Home Forum General disscusions Do I have recourse

  • This topic is empty.
Viewing 0 reply threads
  • Author
    • #7441

      Here’s a story about why it’s hard being a male teacher. I had been subbing in a science classroom, giving tests and dealing with the teacher’s inadequate preparations. (Suspension & Brake repair handouts in with the Biology worksheets, balky web sites.) In the last 15 minutes of the day the principal came into the room and took me to his office. As we walked I hoped that he was going to offer me a long-term sub job. In his office he told me that one of the girls had accused me of taking her picture with my cell phone. I was stunned. I’ve tried so hard to keep myself above reproach, and now here it was, an abuse allegation. He asked to see my phone. I showed him, twice, that it had no pictures on it other than the ones that came with it. (I’ve no interest in using the camera.) I tried to send one of the stock photos off my phone, and proved to him that I couldn’t do it. Later, to prove to him I’d not sent a photo from my camera I sent him a copy of my itemized bill, which clearly showed that no photo had been transmitted from my phone that day, or any day. No proof of my innocence satisfied him, I was still punished with banishment from his building, and later from the entire district.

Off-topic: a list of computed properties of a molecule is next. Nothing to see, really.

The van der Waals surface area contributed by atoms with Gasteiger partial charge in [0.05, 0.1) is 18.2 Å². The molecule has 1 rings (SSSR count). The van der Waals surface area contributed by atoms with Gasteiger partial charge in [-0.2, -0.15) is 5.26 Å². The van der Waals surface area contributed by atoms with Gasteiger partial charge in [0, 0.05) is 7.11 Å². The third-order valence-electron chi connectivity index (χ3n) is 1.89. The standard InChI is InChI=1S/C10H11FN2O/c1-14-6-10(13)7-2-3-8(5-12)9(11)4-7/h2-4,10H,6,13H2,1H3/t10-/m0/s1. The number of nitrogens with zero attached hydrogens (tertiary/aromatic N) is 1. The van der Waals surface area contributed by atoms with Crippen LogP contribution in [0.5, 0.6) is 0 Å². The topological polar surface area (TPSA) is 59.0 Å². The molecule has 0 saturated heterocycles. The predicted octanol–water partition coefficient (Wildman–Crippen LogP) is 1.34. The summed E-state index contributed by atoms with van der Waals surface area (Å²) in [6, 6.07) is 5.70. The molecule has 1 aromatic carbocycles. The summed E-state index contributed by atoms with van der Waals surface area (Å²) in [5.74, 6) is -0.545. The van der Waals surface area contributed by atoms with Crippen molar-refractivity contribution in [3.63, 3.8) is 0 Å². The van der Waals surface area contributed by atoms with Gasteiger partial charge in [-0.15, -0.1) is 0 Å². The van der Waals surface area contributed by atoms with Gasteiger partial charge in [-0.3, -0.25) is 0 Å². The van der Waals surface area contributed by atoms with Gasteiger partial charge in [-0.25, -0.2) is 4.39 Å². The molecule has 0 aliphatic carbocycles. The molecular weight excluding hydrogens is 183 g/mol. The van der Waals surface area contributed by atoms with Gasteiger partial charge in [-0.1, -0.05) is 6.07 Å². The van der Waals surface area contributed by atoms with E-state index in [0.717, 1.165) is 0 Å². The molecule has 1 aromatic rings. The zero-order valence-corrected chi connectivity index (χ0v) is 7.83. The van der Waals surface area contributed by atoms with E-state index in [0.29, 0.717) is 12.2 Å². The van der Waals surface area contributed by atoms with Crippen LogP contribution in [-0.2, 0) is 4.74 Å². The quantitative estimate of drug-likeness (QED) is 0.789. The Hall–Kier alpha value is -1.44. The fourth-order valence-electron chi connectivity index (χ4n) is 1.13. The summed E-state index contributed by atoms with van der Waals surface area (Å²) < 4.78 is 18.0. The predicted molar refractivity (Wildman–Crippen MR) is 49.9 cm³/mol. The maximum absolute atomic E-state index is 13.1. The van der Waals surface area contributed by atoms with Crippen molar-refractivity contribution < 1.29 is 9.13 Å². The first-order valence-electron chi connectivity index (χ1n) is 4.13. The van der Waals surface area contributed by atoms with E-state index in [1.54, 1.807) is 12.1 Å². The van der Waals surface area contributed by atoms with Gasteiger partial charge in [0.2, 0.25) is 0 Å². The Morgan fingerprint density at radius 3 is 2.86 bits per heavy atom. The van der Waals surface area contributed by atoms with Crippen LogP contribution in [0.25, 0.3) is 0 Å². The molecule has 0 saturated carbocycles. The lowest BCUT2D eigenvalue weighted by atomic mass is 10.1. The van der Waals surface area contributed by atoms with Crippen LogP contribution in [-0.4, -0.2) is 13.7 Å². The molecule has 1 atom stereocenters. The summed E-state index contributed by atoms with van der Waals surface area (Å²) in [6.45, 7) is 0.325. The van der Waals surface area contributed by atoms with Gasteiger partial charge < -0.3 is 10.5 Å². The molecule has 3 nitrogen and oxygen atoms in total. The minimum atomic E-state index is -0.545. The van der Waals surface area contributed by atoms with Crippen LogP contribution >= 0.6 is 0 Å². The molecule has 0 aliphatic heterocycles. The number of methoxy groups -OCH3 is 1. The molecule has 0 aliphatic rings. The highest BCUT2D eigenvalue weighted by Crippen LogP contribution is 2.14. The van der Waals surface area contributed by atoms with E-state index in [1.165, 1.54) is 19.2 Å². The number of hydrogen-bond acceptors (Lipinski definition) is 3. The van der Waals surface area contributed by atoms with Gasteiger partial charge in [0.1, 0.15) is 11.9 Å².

What made the student think I’d taken her picture? I was in a room that had no clock, the other teacher that shared the room with me had logged off the computer so that I could not see its clock, and I’d forgotten my watch that day. The only clock I had was my cell phone. Due to glare from the lights I had to raise the phone up, then, because I see with one eye I tend to turn my good eye towards what I’m looking at. The teacher had asked me to monitor the test closely, so I was standing at the front of the class. Each time I raised the phone the lens, whose cover was closed, faced where she sat, an action that could be misinterpret by a young mind. I don’t like that I was not given due process in this matter, just summarily banished. How can I deal with this? Do I have any recourse to clear my name? Another innocent incident occurred three years ago when during a late in the day planning period I got a call on my cell that my Father had had a heart attack, but was doing well. (He was in Michigan, me in Oregon.) After dismissal the principal intercepted me in the hall, saying he’d had a complaint that I’d been staring at a female student. I had been distracted during that last period, perhaps staring into space too long in one direction, but I wasn’t staring at anyone. He understood.